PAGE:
Updated: December 30, 2020 8:53:10 am
How are we going to collectively remember the year 2020? It was a year of unprecedented and unanticipated crisis. It was not an economic crisis, even though it did have an economic dimension. It was a crisis that threatened the collective medical health of the entire humanity.
When was the last time the entire world was gripped by a crisis of such magnitude? The World War II comes to mind. It was a global crisis which gripped all of humanity. It was a political crisis brought about by the expansionist drives of the political leaders of Europe. Over 50 million people died on the battle fronts and in the genocides. Many disappeared and could never be traced. Europe and the rest of the world experienced unprecedented violence and brutality.
But the War also turned out to be a great democratising experience for Europe. It established responsible and accountable governments. It helped to bridge the class divide by bringing different classes closer to one another. It triggered a phase of economic affluence. Interestingly, the maximum benefits of the post-War period went to the vanquished in the War — Japan and Germany. The War was followed by decolonisation in Asia and Africa. The world as a whole benefitted as the real threat of a Fascist takeover of the world was averted. A better future burst forth from beneath the thick crust of the War. How does the current crisis fare in comparison?
Unfortunately, the picture beneath the surface is as gloomy and depressing as it appears on the surface. There is, however, a silver lining. Because of the global nature of the crisis, all nation states have come closer. After environment and terrorism, the pandemic has become the third major issue which can be tackled only through global cooperation.
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But having blurred the national barriers, the current crisis appears to have sharpened the class barriers. The experience of the current crisis, unlike that of the World War, has been very different across the class divide in India. For the upper crust of the 10-15 million (or so) of the labour-extracting, decision-making, institution-heading elite with secure salaries and accessible resources, the experience of the crisis was nothing more than an inconvenience, albeit a huge one, or at best an ethical dilemma. It was a kind of a trade-off between comfort and safety. Letting the domestic help come from outside and do all the work brought about comfort at the expense of safety. Keeping them out was possibly safe, but it brought the nuisance of having to do all the domestic work. Apart from this, the availability of provisions, online supplies, TV, Internet and Wi-fi ensured that there was no existential crisis for the Indian elite.
Not so for the large majority on the other side of the class divide. For them — unorganised labour, domestic help, daily wagers, street hawkers, migrant labours, nomadic people, rickshaw pullers, urban poor — the pandemic was nothing short of a life-changing experience. For those living below the social equator, the crisis destroyed their whole universe. Those who were hoping to break out of the poverty grid have had their dreams shattered. They had played their part in running a system which let them down badly. The crisis may have been generic and uniform, but the concrete experience of the crisis was not. It was uneven and differentiated, particularly along the line of class.
It was partly for the differentiated nature of the experience that the crisis ended up reinforcing prejudices. Muslims were particularly at the receiving end of it and were stigmatised as the villains of the pandemic. The crisis, instead of creating new solidarities as such events often do, only ended up reinforcing the stereotypes and social prejudices. The whole society took another step backwards.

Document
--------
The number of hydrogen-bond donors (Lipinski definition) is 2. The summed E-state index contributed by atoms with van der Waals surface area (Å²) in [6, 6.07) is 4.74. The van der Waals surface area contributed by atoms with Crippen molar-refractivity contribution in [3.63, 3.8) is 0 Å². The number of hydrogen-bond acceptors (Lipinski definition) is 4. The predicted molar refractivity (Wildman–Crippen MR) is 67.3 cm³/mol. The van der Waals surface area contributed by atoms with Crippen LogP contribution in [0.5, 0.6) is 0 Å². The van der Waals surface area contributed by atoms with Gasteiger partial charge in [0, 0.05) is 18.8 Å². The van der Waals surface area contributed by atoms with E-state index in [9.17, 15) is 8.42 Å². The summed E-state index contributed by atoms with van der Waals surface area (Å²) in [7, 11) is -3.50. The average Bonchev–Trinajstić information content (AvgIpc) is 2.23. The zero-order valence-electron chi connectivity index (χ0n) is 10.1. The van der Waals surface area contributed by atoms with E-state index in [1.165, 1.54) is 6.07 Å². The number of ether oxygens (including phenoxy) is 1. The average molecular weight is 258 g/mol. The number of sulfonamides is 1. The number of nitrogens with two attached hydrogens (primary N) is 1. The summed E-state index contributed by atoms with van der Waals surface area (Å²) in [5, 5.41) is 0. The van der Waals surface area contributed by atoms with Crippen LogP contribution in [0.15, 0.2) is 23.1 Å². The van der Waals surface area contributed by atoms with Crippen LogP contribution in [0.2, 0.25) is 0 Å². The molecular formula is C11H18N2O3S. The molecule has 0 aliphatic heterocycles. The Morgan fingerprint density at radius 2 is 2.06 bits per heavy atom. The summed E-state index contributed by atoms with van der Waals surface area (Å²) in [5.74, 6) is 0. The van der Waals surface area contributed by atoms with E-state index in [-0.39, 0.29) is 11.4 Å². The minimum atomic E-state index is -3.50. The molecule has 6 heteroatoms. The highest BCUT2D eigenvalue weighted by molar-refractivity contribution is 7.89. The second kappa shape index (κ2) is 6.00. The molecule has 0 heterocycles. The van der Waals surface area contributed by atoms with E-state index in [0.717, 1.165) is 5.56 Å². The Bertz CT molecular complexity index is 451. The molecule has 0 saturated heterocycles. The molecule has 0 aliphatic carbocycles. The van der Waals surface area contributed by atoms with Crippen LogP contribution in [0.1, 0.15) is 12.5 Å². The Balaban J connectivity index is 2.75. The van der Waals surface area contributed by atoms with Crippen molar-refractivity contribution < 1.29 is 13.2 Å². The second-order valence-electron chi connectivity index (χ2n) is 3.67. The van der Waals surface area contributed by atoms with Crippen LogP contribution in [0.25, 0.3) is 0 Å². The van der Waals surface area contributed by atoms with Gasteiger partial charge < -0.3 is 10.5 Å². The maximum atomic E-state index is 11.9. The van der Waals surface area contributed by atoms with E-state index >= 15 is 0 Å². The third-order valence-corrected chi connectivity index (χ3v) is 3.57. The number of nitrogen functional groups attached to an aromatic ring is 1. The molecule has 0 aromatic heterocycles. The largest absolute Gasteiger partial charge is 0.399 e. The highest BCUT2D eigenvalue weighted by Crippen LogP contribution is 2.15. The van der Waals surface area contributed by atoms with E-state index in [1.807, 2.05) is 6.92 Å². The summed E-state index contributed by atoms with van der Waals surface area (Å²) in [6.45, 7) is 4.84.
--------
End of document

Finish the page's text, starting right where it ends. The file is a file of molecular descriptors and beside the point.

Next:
Then there was the glee of the environmentalist — the feel of fresh air without pollution, clean rivers, peacocks dancing on the street, happy jungle and the contented environment. Finally, we had found the solution to the huge environmental problem. If all human activities can be stalled, and all the humans locked in, pollution can be prevented and we can achieve the pristine purity of the world. Viewed from the vantage point of the vast majority in India, this glee was in very bad taste. Poverty continues to be our greatest polluter.
The pandemic clearly had a medical, a socio-economic and an epidemiological dimension. The three ran parallel to one another without any meeting point. They suggested three different prescriptions. The medical prescription was society-neutral and human-blind: Whatever can be done to flatten the curve, should be done. The epidemiological perspective took a certain amount of human loss for granted and worked towards minimising the loss. It is the socio-economic perspective that should have played a greater role in the formulation of the policy. That might have gone some way towards preventing a long-term catastrophe. In the end, the real crisis of 2020 was not so much what happened, but what it has led to, and will lead to. The real crisis starts now.
A transition society, with a precarious grip on resources and economic development, cannot afford to lose time in its march towards affluence. The process of wealth generation, poverty reduction, and of people gradually shifting from poverty to some kind of comfort and security had been going on for the last three decades. That has been pushed back by the pandemic. That is the real bad news of 2020.
There is going to be no collective remembering of the year and the pandemic. It will be a fractured memory divided across the impenetrable class barrier.
This article first appeared in the print edition on December 30, 2020, under the title “A year of fractured memory”. The writer is a historian at the Ambedkar University Delhi
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